Black / Eve White
Once more into the cellar full of strange things that is Tesco Disco, London's Wednesday night excursion into the art of noise. And here's a strange thing: notwithstanding the club's avowedly 'art' approach, sometimes Tesco Disco ends up booking bands that are...well, downright normal.
Take Miss King And The Kougars, for example. A six-piece band, crowded onto the miniscule stage like polar bears on a vanishing ice floe, they flam up a big, brassy, jazzy, rockin' brew. Every song is a showstopper, like a big production number from The Commitments. It's brash and upbeat good-time music, absolutely the right thing for an open-air festival stage on a hot summer's day, when you've got friends and family around you, and someone's just dished up the ice creams. Unfortunately, we're in a cellar under London after dark, the only refreshment to hand is a stratospherically priced beer, and it just ain't working for me.
Fortunately, things are about to be shunted in a more promising direction. There's a sudden drastic reduction in the amount of rock 'n' roll hardware on stage, not to mention an even more drastic reduction in the quantity of human beings. Sam Amant is a solo artist - so solo she doesn't have a backing band. Instead, she has a sampler and a shiny red Stratocaster, just like Hank Marvin out of Cliff Richard And The Shadows. She hits the go button, and all of a sudden she's freaking all over the stage - ripping out a mutant-soul vocal while beats bounce off the walls. She thrashes frenziedly at her shiny red Stratocaster (this, it must be admitted, is where my clever Hank Marvin comparison falls apart, for Hank never thrashed in his life) and generally conjures whirlwinds from the ether.
Underneath all the energy-bomb stuff, however, it's possible to discern Proper Songs attempting to make their presence felt. I dare say Sam Amant puts a great deal of thought into her music, painsakingly putting together a set's worth of neatly-constructed numbers...only to unceremoniously kick 'em all over the stage. That might not go down well with the Society For Prevention Of Cruelty To Songs, but it goes down just fine tonight.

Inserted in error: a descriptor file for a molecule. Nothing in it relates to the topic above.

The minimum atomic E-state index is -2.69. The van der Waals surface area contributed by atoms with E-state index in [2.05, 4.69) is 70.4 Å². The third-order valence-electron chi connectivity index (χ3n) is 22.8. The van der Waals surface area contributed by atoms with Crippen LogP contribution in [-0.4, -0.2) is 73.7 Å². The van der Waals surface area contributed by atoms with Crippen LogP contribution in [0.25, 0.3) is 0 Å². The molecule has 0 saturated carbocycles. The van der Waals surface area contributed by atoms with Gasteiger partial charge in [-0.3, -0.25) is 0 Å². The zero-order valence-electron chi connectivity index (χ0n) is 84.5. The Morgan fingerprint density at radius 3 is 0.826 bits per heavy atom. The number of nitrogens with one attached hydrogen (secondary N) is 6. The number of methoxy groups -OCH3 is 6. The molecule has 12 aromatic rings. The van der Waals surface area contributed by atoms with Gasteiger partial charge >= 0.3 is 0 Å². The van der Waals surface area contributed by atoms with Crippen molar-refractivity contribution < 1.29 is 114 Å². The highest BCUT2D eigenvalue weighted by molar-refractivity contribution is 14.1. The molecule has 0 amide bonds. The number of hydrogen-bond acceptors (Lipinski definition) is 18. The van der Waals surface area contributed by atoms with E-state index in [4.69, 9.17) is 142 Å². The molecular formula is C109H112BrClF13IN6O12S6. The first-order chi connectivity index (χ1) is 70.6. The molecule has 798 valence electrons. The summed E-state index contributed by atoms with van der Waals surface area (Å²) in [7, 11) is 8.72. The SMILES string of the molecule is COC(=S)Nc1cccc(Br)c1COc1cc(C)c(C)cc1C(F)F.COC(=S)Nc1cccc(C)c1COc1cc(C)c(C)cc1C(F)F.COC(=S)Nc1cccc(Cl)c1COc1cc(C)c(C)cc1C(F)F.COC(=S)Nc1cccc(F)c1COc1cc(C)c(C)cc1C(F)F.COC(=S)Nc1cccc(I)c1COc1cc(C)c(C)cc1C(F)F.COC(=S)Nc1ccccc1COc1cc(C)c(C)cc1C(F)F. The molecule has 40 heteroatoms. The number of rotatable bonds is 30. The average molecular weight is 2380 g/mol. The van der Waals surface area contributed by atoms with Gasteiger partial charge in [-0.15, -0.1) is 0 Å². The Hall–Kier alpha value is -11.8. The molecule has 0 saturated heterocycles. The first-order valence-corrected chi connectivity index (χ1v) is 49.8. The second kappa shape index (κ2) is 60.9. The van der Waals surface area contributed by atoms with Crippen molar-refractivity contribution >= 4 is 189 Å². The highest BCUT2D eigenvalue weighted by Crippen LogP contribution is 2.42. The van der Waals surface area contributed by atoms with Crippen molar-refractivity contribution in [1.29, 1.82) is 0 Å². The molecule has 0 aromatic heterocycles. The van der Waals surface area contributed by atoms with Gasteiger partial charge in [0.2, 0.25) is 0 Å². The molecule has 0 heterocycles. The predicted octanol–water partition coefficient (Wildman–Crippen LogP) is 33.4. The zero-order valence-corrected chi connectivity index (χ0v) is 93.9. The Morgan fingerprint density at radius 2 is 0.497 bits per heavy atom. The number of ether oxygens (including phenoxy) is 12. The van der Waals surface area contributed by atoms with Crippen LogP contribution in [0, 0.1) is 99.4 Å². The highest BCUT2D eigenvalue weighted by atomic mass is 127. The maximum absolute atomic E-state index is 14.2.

Just to ensure that the karmic balance of the evening is maintained, our next band features one less instrument but one more human being. Eve Black / Eve White are a two-girl sampler driven combo, but let's not jump to any conclusions here. They take things in a different direction to Sam Amant's rampant sample wipeout. Torch song melodramas, tales of doomed romances and gone-wrong love affairs drift into the air, as blue as cigarette smoke. Although the band have just one sampler and two voices at their disposal, they somehow manage to create a full sound that expands to fill every corner of Tesco Disco's murky wine cellar - which, by the way, is the perfect venue for the band. This is definitely subterranean, after-dark music. You couldn't imagine this band on a festival stage, blinking incongruously in the sunshine. Some things just naturally plumb the heart of darkness.
On lead vocals, Eve White (or possibly Eve Black - I'm not sure if the Eves always stand in the order of their names, like Ant and Dec) recounts her low-life soap operas with detatched composure, while Eve White (or possibly Eve Black) summons up the voodoo electronics and lends her voice to the bits that need emphasis. In a way, Eve Black / Eve White are like a twenty-first century version of those sixties girl groups, who sang all those songs about moody leather-clad boyfriends dying horribly in motorcycle accidents. But here it's all filtered blearily through post-modern, post-closing time cabaret, and an almost tribal electro-beat. With Eve Black / Eve White to provide the soundtrack, dead man's curve looks good tonight.
more photos from this gig, find Eve Black / Eve White here.